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Humidity

These lizards are desert lizards, which means they do not need a very humid climate to survive and thrive. In conditions when the humidity is very low (below 20 percent), the gecko may have difficulty shedding its skin. Maintain a humidity level of about 30 percent to 40 percent, which is comparable to the humidity level in your house. To keep the atmosphere dry, you may utilise a standard screen top in conjunction with a heat source. Purchase a hygrometer or humidity gauge for the cage in order to monitor the humidity level.

Female Leopard Spotted Gecko Photograph by Chad and Stacey Hall

Substrate

Leopard geckos should not be maintained on a sand substrate, even if the sand is calcium sand, while they are young. It is possible that they will swallow the sand and develop an intestinal obstruction. Paper is absorbent and simple to replace, and indoor/outdoor carpet is also a good choice for absorbing moisture.

Avoid using wood shavings since they may cause injury to your gecko’s delicate feet. The volatile oils in the wood shavings may be unpleasant to certain individuals. Make certain that your gecko does not swallow the substrate you are using before using it.

Nutrition and Diet

Leopard geckos are insectivores, which means they eat insects. Feed a variety of crickets, waxworms, and, in moderation, mealworms to your geckos. On rare occasions, you may be able to successfully feed a pinky mouse to an adult gecko. You may feed your gecko in an empty tank if you want to be sure that he does not swallow any substrate.

Every day, a large number of crickets must be given to the juveniles. Adults are capable of going many days without eating. The insects must be gut-loaded or given a healthy diet at least 24 hours before they are given to your pet, according to the manufacturer’s instructions. Adding a calcium/vitamin D3 supplement to the insects before feeding them to your lizard can also help to prevent parasites from developing. Fill a ziplock bag with the crickets or worms and some of the powdered supplement to accomplish this task. In a fast shake of the bag, put the bug into the tank where your lizard is now residing. Breeding stock and juveniles need the calcium and vitamin supplement at every meal, whereas adults only need it once or twice a week at the most.

Keep a small dish of fresh water available for your leopard gecko at all times for him or her. The water bowl will assist to increase the humidity in the cage, and your gecko will drink from the bowl when it becomes thirsty. You may even come across a gecko that is willingly bathing in its water dish.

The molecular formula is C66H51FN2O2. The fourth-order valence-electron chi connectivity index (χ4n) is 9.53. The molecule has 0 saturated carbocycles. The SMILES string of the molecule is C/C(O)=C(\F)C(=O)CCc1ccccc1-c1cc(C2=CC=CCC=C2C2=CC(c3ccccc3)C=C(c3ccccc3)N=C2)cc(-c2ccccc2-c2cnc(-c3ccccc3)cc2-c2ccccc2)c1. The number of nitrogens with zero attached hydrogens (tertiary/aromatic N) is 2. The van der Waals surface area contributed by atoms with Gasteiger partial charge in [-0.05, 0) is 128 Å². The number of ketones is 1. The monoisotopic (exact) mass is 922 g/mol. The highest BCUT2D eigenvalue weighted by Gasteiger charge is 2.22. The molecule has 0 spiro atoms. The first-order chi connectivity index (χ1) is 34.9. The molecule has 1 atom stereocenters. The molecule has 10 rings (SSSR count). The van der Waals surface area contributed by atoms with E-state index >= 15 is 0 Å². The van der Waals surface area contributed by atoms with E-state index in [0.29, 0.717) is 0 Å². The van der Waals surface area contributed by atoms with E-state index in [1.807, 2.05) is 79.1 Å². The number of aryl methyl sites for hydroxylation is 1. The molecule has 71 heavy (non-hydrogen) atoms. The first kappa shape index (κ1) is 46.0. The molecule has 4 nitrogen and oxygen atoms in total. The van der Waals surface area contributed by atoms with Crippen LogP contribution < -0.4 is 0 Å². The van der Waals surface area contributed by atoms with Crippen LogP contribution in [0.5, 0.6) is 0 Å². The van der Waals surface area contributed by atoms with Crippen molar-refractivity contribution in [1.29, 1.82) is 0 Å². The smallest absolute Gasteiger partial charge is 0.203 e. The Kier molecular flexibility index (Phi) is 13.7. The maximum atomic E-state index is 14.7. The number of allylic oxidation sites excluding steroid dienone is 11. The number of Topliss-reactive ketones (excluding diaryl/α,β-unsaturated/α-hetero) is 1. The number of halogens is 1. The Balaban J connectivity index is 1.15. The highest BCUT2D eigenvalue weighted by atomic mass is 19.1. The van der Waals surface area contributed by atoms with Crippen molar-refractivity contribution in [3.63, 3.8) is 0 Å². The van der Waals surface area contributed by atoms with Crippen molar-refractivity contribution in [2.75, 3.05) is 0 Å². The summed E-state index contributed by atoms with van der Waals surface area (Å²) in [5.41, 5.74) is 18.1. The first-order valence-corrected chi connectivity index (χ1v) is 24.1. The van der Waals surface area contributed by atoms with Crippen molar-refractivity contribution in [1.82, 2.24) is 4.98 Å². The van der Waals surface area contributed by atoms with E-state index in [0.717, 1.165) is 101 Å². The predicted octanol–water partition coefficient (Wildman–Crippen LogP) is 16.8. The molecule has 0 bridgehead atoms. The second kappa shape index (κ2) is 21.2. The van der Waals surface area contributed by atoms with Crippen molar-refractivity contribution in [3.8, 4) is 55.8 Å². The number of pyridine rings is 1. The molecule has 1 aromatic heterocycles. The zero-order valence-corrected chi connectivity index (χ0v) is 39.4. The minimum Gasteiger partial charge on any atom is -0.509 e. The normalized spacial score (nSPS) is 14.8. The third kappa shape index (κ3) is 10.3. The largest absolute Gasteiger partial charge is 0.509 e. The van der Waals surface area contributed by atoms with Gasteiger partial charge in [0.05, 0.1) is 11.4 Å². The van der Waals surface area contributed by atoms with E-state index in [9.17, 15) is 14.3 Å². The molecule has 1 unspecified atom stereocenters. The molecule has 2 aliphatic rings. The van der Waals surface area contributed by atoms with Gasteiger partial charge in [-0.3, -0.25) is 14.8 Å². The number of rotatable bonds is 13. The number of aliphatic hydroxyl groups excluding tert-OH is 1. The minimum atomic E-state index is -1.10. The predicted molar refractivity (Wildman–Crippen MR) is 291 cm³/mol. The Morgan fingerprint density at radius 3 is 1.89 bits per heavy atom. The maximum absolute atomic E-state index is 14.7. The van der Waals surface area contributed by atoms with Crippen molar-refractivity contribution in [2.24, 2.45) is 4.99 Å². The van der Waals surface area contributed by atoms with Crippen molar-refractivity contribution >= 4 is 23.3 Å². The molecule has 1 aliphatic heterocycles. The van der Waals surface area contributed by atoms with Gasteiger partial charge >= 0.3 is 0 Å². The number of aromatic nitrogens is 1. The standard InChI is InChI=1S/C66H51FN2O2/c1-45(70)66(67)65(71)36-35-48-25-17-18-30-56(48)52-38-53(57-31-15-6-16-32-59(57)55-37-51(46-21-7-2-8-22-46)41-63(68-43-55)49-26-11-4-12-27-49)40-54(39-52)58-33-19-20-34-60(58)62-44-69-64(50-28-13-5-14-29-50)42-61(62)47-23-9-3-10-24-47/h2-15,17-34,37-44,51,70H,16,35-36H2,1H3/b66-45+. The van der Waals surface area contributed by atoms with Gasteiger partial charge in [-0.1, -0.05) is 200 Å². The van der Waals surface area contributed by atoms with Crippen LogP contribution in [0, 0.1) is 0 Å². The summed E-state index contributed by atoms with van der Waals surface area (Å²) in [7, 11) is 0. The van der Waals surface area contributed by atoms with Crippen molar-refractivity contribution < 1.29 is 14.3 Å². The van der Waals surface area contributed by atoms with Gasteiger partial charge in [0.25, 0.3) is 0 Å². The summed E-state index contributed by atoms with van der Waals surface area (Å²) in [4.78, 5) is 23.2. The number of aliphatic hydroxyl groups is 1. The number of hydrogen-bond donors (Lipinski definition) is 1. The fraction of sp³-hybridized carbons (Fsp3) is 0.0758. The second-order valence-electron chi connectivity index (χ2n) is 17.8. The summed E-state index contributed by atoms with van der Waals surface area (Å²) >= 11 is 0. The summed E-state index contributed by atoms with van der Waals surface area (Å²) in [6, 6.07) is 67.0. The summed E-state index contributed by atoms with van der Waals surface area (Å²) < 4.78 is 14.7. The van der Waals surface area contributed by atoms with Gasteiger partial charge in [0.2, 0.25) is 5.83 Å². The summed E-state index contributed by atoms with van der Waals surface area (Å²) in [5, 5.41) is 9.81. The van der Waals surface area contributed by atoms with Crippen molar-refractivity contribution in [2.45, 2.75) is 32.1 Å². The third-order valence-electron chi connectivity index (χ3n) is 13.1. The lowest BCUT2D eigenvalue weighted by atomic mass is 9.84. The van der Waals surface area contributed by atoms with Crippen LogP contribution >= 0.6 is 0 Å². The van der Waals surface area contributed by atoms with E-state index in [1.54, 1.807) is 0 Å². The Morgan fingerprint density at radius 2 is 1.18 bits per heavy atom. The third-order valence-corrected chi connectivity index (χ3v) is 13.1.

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Pet parenting 101: Why the Leopard gecko is the perfect lizard for  beginners - YP | South China Morning Post

Common Health Issues 

The metabolic bone disease that may afflict leopard geckos is one of the most serious diseases that may occur. Geckos may get sick, much like people, if they do not receive enough calcium and vitamin D in their diet. Metabolic bone disease is a painful condition that results in abnormalities of the spine and limbs. Among the symptoms of this illness is a decreased appetite and tremors.

If you see your gecko growing armpit bubbles, don’t be concerned; they are not harmful. You should look for them because they indicate that your lizard is storing something important. These bubbles, which may include fat, vitamins, protein, calcium, and other minerals, are frequent in geckos who are overweight. Most of the time, these bubbles disappear after the lizard has returned to a healthy body weight.

Leopard geckos are also susceptible to gastroenteritis, which is caused by a bacterial infection in the digestive tract. If your gecko’s faeces are watery and its tail is shrinking, it may be suffering from gastroenteritis, which may be fatal. Although this disease has the potential to be deadly, it is curable if detected early.

Additionally, leopard geckos who are malnourished or who dwell in a cage with inadequate humidity are susceptible to developing dysecdysis, much like other lizards. Despite the fact that it seems to be dry skin, this condition makes it harder for the gecko to shed and may impair its ability to see.

Finally, leopard geckos are vulnerable to a wide range of respiratory diseases, including pneumonia, which they may get. If your leopard gecko is wheezing or producing bubbles of mucus around its nasal passages and mouth, it is likely that it is suffering from respiratory issues.

All of these diseases should be treated by a veterinarian that specialises in exotic animals, specifically reptiles.

Choosing a Leopard Gecko as a Pet

Because leopard geckos are long-lived lizards, you should make sure you are prepared to care for one for a prolonged period of time. They are easily accessible as pets, however, it is usually better to buy geckos from a trusted breeder, which may cost anywhere from $20 to $40. Rare morphs may cost upwards of $100 each. At a reptile expo or reptile exhibit near you, you may be able to locate a reputable reptile breeder to work with.

When selecting a pet, pay close attention to its tail. Ideally, it should be as broad as or broader than the distance between the gecko’s shoulders, and it should be plump and fat. Its eyes, nose, and mouth should all be clear and not runny, and its tongue should be firm. This device’s vent, which is the hole through which it urinates and defecates, should be clean and not bloated.